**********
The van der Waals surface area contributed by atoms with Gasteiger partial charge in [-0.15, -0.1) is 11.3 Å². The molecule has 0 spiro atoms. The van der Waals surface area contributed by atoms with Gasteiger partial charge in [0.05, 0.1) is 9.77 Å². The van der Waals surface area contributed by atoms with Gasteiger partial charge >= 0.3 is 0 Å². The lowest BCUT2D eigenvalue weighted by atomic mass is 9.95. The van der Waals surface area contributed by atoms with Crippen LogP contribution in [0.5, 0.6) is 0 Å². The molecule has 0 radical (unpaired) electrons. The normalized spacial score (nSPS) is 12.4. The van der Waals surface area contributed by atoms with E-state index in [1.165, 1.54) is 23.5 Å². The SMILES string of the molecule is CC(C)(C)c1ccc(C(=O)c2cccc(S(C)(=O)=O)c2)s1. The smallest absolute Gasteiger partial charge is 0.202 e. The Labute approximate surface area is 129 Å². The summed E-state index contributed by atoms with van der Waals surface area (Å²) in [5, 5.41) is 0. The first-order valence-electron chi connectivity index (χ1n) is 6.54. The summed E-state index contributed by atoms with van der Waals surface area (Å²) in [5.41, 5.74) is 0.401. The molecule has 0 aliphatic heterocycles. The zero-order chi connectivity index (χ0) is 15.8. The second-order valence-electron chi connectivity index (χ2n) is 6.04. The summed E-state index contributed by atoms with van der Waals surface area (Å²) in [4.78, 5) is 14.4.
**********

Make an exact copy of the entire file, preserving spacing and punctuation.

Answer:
The van der Waals surface area contributed by atoms with Gasteiger partial charge in [-0.15, -0.1) is 11.3 Å². The molecule has 0 spiro atoms. The van der Waals surface area contributed by atoms with Gasteiger partial charge in [0.05, 0.1) is 9.77 Å². The van der Waals surface area contributed by atoms with Gasteiger partial charge >= 0.3 is 0 Å². The lowest BCUT2D eigenvalue weighted by atomic mass is 9.95. The van der Waals surface area contributed by atoms with Crippen LogP contribution in [0.5, 0.6) is 0 Å². The molecule has 0 radical (unpaired) electrons. The normalized spacial score (nSPS) is 12.4. The van der Waals surface area contributed by atoms with E-state index in [1.165, 1.54) is 23.5 Å². The SMILES string of the molecule is CC(C)(C)c1ccc(C(=O)c2cccc(S(C)(=O)=O)c2)s1. The smallest absolute Gasteiger partial charge is 0.202 e. The Labute approximate surface area is 129 Å². The summed E-state index contributed by atoms with van der Waals surface area (Å²) in [5, 5.41) is 0. The first-order valence-electron chi connectivity index (χ1n) is 6.54. The summed E-state index contributed by atoms with van der Waals surface area (Å²) in [5.41, 5.74) is 0.401. The molecule has 0 aliphatic heterocycles. The zero-order chi connectivity index (χ0) is 15.8. The second-order valence-electron chi connectivity index (χ2n) is 6.04. The summed E-state index contributed by atoms with van der Waals surface area (Å²) in [4.78, 5) is 14.4.